Experiential learning resources for the innovative educator
Every season is prime time for experiential learning, but fall is one of my favorite times of year for experiential learning activities. Fall is unique in so many ways. The weather begins to change, wildlife prepares for winter, many farmers harvest their crops, seasonal illnesses begin to creep in (not my favorite), kids gear up for winter sports, fall flavors make a brief appearance, and the holiday season comes on strong.
There is so much to learn and an unlimited amount of questions to ask. Experiential learners are self-directed. That is one characteristic of an experiential learning activity that sets it apart from other approaches to learning.
Students direct the experience by asking their own questions, they choose how and where to gather information, they get involved in learning by organizing authentic experiences, they choose an innovative way to demonstrate learning, and they reflect on the experience.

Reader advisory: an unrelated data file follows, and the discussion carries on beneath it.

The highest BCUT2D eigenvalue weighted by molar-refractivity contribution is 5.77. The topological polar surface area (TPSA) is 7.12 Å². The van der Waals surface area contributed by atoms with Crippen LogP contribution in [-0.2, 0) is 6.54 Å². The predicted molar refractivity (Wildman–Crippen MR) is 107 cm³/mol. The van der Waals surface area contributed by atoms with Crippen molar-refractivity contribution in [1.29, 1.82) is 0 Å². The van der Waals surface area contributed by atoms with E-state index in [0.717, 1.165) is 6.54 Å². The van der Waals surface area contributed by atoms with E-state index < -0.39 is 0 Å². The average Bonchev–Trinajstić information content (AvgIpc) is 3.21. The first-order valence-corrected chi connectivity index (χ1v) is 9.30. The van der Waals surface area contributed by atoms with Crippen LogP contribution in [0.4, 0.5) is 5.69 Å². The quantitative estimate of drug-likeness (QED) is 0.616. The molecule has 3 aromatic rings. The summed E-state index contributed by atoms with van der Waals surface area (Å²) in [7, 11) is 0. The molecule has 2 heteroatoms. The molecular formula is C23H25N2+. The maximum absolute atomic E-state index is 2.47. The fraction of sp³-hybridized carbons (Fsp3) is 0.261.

Although I would prefer to have all learning experiences outdoors, that isn't always an option. For some, it's never an option. As I've said before, experiential learning activities are not exclusive to "team-building" nor "outdoor education", two common misconceptions.
Experiential education is learning through experience, indoors or outdoors. It is inquiry-based, hands-on, child-led, reflective, and active (not passive) learning. An experiential learning classroom or learning environment simply needs to promote active learning, collaboration, problem-solving, etc.
As wonderful as it would be to grab your kids and head out into the community to shadow climate scientists, study the animal behaviors associated with the changing seasons firsthand, and visit farms to participate in fall harvest (I think you should do all of these things if you can, by the way), there are other options for those that have less flexibility.
Check out some indoor and outdoor experiential learning activities below from Experiential Learning Depot that are perfect for fall. You can either take the ideas and roll with them or head to the links provided for a ready-to-go resource. The title for each activity is the resource link.
Experiential Learning Activity Ideas for the Fall Season
1) Inquiry Bingo: Fall Theme -